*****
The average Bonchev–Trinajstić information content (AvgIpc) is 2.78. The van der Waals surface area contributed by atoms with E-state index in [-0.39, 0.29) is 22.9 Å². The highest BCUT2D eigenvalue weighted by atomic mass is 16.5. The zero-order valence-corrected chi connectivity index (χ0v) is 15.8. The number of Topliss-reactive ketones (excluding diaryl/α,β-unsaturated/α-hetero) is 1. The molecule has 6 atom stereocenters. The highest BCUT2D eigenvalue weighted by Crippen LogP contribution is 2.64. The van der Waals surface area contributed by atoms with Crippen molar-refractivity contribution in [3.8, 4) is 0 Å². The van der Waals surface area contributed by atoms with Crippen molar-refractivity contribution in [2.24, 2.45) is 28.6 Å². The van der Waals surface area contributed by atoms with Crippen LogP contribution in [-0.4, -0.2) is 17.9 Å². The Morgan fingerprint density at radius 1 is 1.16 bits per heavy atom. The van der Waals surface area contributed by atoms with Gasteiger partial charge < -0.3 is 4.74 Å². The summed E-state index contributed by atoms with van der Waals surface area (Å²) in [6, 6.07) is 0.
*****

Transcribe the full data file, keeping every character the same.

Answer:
The average Bonchev–Trinajstić information content (AvgIpc) is 2.78. The van der Waals surface area contributed by atoms with E-state index in [-0.39, 0.29) is 22.9 Å². The highest BCUT2D eigenvalue weighted by atomic mass is 16.5. The zero-order valence-corrected chi connectivity index (χ0v) is 15.8. The number of Topliss-reactive ketones (excluding diaryl/α,β-unsaturated/α-hetero) is 1. The molecule has 6 atom stereocenters. The highest BCUT2D eigenvalue weighted by Crippen LogP contribution is 2.64. The van der Waals surface area contributed by atoms with Crippen molar-refractivity contribution in [3.8, 4) is 0 Å². The van der Waals surface area contributed by atoms with Crippen molar-refractivity contribution in [2.24, 2.45) is 28.6 Å². The van der Waals surface area contributed by atoms with Crippen LogP contribution in [-0.4, -0.2) is 17.9 Å². The Morgan fingerprint density at radius 1 is 1.16 bits per heavy atom. The van der Waals surface area contributed by atoms with Gasteiger partial charge < -0.3 is 4.74 Å². The summed E-state index contributed by atoms with van der Waals surface area (Å²) in [6, 6.07) is 0.